In September 2009, the Dutch inflation rate stood at 0.4 percent, an increase by 0.1 percentage points compared to August. Inflation is defined as the consumer price index (CPI) increase relative to the same month one year previously.
Prices of clothes and airline tickets mainly accounted for the slight increase in September relative to August. Petrol and food prices, on the other hand, had a downward effect on inflation.
The contribution of the various article groups to inflation hardly changed from August to September. Alcoholic drinks and tobacco products became more expensive, accounting for a 0.3 percentage points contribution to inflation. Higher prices in the sector hotels and restaurants accounted for 0.2 percentage points. Price developments in the transport sector had a downward effect on inflation of 0.3 percentage points.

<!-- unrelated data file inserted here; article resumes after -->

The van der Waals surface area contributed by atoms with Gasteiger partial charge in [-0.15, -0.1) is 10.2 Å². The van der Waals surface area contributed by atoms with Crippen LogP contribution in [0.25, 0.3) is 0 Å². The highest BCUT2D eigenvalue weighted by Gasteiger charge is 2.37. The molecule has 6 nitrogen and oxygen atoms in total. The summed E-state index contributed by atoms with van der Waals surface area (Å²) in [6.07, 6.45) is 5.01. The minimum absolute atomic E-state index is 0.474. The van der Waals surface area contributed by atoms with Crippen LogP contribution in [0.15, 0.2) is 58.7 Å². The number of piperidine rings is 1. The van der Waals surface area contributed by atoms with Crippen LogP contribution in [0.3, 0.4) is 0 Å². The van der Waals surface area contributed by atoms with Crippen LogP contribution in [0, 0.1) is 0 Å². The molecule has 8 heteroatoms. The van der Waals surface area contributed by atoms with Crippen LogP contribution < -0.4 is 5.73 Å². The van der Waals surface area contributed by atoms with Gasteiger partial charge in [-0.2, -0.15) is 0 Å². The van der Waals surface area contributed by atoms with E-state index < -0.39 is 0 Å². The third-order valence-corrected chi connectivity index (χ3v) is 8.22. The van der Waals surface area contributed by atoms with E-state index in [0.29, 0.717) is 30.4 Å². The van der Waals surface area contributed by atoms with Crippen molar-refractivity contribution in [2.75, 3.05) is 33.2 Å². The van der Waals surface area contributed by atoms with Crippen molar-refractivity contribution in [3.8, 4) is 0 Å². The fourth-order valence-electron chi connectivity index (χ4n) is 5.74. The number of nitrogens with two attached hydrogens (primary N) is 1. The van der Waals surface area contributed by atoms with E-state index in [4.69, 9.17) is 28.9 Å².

The harmonised consumer price index (HICP) allows comparison between the inflation rates in the various member states of the European Union (EU). According to the HICP, the Netherlands had an inflation rate of 0.0 percent in September. Eurostat, the European statistical office, calculated a deflation rate of 0.3 percent in the eurozone. Consequently, the gap between the Dutch inflation rate and the rate in the rest of the eurozone has widened. In August, the difference between the inflation rate in the Netherlands and in the eurozone was only 0.1 percentage points.